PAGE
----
Does your iPad prevent you from sleeping?
Some researchers are starting to believe that using your gadgets late at night, or leaving them on in the bedroom, affects sleep patterns.
We need to talk.
Some of you have obviously been a little restless lately. You've been leaving comments that betray your irritability. You've been lobbing misspelled accusations about my sexuality that might affect my ability to be nominated for the Supreme Court.
So I'd like you to consider whether this fractiousness might just be the fault of your new iPad. It seems that the revolution that's only just begun might one of the culprits behind something of a REMolution that appears to be preventing so many from enjoying a good night's sleep.
According to CNN, some doctors are beginning to suspect that exposing yourself to copious doses of strong light, such as are emitted by laptops and iPads, might mess with your internal timepiece to such a degree that you live in a state of permanent jet lag. Or, as some people might describe it, having children.
CNN tells of people who decided to switch off all their gadgets at night in an attempt to regain their former sleep patterns.
Phyllis Zee, a neuroscience professor at Northwestern University and director of the school's Center for Sleep and Circadian Biology, explained it to CNN: "If you're using [the iPad or a laptop] close to bedtime...that light can be sufficiently stimulating to the brain to make it more awake and delay your ability to sleep."
Some researchers also wonder whether people who enjoy reading on the iPad might be at greater risk of insomnia than those who use a Kindle, as the iPad beams light straight at your eyes from close range.
For myself, although I have resisted an iPad purchase until it weighs three ounces, can bake gingerbread, and take conference calls for me, I have not noticed any effects on my sleeping patterns from bright screens. I am usually staring into a laptop screen until the last minutes of the evening.
Worse, I enjoy a relatively extreme case of seasonal affective disorder (you try living in Poland with that), so I can claim to be among the world's more light-sensitive. I have always felt total darkness at night was more important for a good night's sleep. George Brainard, director of the Light Research Program at Thomas Jefferson University in Philadelphia, told CNN he agrees and sees no connection so far between iPads and the like with sleep disorders.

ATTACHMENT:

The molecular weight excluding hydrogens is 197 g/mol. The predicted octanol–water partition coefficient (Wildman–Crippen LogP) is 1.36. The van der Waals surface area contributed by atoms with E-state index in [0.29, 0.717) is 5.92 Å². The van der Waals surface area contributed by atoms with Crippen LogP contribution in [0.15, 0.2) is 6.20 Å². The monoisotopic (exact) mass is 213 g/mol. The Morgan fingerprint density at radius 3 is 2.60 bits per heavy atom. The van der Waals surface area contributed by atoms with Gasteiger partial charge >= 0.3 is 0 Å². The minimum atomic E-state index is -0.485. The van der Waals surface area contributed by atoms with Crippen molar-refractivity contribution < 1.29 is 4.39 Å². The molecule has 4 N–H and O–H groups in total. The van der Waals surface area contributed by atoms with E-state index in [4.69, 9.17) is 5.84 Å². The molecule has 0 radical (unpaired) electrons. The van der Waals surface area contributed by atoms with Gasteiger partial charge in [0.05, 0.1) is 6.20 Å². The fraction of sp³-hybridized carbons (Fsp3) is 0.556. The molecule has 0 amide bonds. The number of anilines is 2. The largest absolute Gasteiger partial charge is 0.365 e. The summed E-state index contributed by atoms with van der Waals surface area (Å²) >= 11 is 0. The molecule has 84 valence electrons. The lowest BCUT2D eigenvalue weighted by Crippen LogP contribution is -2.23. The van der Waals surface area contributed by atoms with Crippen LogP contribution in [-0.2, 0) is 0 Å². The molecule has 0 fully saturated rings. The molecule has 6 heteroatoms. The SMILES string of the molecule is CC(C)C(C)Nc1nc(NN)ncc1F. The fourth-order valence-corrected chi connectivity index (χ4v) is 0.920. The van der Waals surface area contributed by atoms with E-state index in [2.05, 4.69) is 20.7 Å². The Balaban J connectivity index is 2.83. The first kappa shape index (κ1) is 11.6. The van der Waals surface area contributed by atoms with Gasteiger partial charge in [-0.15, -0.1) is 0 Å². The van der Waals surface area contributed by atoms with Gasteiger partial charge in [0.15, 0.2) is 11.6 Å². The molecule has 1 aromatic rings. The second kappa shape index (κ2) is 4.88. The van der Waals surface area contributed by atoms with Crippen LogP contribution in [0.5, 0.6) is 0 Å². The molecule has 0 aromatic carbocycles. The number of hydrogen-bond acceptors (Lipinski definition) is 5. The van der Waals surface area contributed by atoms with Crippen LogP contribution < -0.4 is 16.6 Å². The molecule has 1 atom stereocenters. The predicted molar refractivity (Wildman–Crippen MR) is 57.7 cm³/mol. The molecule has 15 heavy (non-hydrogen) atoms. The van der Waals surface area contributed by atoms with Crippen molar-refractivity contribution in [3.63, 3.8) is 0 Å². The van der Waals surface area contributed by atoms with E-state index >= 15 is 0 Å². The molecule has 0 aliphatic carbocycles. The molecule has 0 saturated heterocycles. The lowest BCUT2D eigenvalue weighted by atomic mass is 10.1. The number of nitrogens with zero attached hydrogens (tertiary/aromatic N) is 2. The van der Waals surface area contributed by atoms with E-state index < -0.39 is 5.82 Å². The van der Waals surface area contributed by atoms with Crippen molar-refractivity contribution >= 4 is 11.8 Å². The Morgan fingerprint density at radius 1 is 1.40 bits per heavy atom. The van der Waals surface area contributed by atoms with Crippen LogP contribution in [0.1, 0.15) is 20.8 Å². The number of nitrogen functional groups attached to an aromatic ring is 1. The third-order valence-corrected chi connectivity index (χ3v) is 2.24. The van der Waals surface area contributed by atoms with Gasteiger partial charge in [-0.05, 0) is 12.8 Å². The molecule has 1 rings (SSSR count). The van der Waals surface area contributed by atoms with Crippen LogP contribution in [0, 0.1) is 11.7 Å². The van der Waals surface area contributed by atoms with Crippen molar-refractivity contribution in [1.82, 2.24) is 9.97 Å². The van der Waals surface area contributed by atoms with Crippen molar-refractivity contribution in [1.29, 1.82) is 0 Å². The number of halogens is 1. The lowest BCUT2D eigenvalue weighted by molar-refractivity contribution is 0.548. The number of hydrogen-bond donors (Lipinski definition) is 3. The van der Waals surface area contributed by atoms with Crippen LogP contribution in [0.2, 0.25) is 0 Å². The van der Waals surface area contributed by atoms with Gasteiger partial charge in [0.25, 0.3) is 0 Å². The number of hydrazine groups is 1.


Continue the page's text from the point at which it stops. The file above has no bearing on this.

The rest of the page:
However, Mariana Figueiro, an assistant professor and director of the Lighting Research Center at Rensselaer Polytechnic Institute in Troy, N.Y., said that she prescribes sunglasses with orange lenses. To which some might reply: "If I wanted to look like a close relation of Amar'e Stoudemire or Ali G, I wouldn't use the iPad as an excuse."
Personally, I have rarely got much sense out of academics. So I turned to those who might really know. I turned to CNET's David Carnoy.
Here is a man who writes about electronics and lust. Here is a man who tried to resist buying an iPad, but was won over by. Here is a man who declared he was "blinded by the iPad."
So I asked whether he had any problems with the iPad and sleep. He almost paralyzed me by admitting he does, although slightly different than the problems mentioned in the CNN report.
"I fall asleep all the time reading my iPad (using it as a book reader)," he told me. "Often, I can't read for more than 20 minutes or so. I'm actually afraid I'm going to drop my iPad off the bed and crack the screen."